SALT LAKE CITY — So, how do the Utah Utes keep six scholarship quarterbacks eligible to play this season happy in the preseason camp?
Answer: They don’t.
Utah coach Kyle Whittingham said they’re not worried about keeping people happy.
“We’re worried about them competing and hanging in there,” he said. “If they want to bow out on their own there’s nothing we can do about that.”
Whittingham explained that they have a structure and mapped out exactly how things were going to go in conversations with Travis Wilson, Kendal Thompson, Conner Manning, Adam Schulz, Brandon Cox and Donovan Isom.
“There’s no surprises, at least there shouldn’t be surprises at how things are going,” Whittingham continued. “The tough ones will hang in there and persevere and we’ll see who is standing at the very end. That’s all we can worry about. We can’t worry about who is happy, who is not happy.”
Manning, a redshirt freshman, entered fall camp at No. 3 on the depth chart with Schulz. Wilson and Thompson are currently getting most of the reps. Manning said when opportunities come, all they can do is just go out and do the best they can.
“You can’t really look at how many reps you get,” Manning said. “Really, all you can do is make your reps count.”
While the media spotlight is on the battle between Wilson and Thompson, Manning is focused on improving each day.
“Doing whatever I can to improve myself and help the teammates around me and just make the team even better,” said Manning, who acknowledged it’s a bit frustrating to be behind Wilson and Thompson in terms of getting reps.
“Nothing’s really changed since I’ve been here. I haven’t really earned a spot here yet,” Manning said. “So all I’m doing is just keep trying to do better and doing whatever I can to help the team.”
Manning vows to continue plugging along.
“I’m just going to keep working hard and do whatever I can and whatever it takes,” he said.
As for the quarterbacks in the program, Manning acknowledged that the current situation is challenging.
“It’s hard because we’re all competitors. We all want to be out on the field and play,” he said. “But you’ve just got to do whatever the coaches ask of you and when your number is called just do your best.”
“As competitors I just feel like each day we just have to get better regardless of what’s going on with your reps,” he said. “You just have to continue to get better each practice. The main thing is to learn from your mistakes on film and get better from them.”
Utah quarterbacks coach Aaron Roderick admits that it’s hard to have six eligible quarterbacks in camp.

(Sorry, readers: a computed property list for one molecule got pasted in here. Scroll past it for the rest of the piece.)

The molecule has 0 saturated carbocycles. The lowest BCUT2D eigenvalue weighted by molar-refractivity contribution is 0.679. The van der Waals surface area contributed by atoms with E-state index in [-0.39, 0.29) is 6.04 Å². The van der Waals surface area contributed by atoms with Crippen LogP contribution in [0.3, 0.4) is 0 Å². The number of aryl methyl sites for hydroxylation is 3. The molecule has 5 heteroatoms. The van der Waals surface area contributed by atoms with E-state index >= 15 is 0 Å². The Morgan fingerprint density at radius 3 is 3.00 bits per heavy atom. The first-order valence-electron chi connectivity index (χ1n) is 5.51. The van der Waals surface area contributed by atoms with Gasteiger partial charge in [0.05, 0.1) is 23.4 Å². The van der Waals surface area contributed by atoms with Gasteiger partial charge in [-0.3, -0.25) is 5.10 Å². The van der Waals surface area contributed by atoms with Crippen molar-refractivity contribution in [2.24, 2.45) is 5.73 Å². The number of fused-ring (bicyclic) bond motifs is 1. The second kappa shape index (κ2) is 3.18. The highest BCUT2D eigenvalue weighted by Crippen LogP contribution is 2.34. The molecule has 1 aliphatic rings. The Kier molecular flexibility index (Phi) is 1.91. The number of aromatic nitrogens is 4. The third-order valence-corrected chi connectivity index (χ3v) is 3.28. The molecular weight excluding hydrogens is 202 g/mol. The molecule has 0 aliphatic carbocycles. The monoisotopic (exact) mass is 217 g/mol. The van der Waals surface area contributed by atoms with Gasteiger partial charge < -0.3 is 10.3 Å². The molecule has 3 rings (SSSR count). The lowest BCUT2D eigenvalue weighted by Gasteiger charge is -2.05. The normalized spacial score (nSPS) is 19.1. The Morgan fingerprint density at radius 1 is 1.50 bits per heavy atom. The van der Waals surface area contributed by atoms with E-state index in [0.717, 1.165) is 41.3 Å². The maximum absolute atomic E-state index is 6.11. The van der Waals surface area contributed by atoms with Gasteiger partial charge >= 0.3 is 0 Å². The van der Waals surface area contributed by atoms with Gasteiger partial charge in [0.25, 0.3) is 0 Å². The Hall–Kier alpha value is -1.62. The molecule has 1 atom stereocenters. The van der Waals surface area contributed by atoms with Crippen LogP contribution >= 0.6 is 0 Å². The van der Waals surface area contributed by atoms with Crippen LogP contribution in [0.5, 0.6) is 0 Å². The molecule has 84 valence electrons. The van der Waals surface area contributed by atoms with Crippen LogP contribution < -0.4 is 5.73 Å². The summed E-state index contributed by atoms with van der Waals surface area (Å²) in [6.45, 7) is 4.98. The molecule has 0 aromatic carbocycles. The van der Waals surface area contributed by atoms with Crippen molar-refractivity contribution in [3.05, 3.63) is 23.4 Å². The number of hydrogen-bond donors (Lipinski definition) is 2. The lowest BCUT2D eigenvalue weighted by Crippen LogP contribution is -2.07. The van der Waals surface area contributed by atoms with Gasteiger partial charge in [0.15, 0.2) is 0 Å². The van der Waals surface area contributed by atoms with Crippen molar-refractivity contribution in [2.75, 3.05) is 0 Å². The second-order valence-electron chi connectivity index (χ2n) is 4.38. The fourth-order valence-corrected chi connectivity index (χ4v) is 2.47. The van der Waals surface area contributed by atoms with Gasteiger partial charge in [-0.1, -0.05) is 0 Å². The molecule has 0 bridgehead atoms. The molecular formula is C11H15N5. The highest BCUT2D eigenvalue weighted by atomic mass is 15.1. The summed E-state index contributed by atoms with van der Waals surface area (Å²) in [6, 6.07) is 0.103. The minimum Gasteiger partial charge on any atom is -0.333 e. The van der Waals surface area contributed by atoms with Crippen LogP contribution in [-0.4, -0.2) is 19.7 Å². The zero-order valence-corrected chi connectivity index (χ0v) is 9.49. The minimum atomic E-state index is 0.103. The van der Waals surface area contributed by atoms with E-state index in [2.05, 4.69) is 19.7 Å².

“You can’t keep them all happy,” he said. “There’s not enough reps to go around, really.”
Roderick explained that right now they’re trying to get a good look at Thompson to see what he can do.
“Unfortunately it’s at the expense of a couple of the other guys for right now. We’ll evaluate as we go along,” Roderick said. “We’re trying to make it as fair as we can. But there’s really just not enough reps to give to six guys.”
When it comes to naming a starter, Roderick doesn’t believe you can put a firm deadline on it.
“You just have to play ball and see how it sorts itself out,” he said. “But we’re trying to be as scientific as we can about it. We look at every single rep of every drill, every day.
“Before we go out to practice there’s a precise plan in place. We already know exactly how many reps each guy is going to get — even to the point where we try to make sure certain guys are getting the right play calls against the right defenses, so we can give as fair of a look as we can to everyone,” he continued.
Despite it all, six is a tough number to handle through any process.
“It’s not easy. It’s not a perfect science, but we’re doing our best,” said Roderick, who noted that the quarterbacks have all been very professional and positive about it up this point — even though he’s sure they may be frustrated by the situation.
“I think everyone knows that around here the best guys always play and even if you’re not getting as many reps as you want, in time, the cream usually rises to the top,” Roderick said. “But it does take time.”
Such was the case for Utah building depth at the position.
“Oh my gosh, my whole career here we’ve been thin at quarterback,” said senior receiver Dres Anderson. “Now it’s fully loaded. It’s like Christmas, for real.”
Anderson predicted that whomever the coach puts in as the starter is going to benefit the team.
The risk of great depth, though, is some unhappy guys eager for opportunities that may go to others. Roderick understands that, but notes that it beats the alternative of not having enough quarterbacks to call upon.
“For the program it’s a good problem because we have guys that we have confidence in,” Roderick said. “Every guy in my room, I would trust to put in a game.”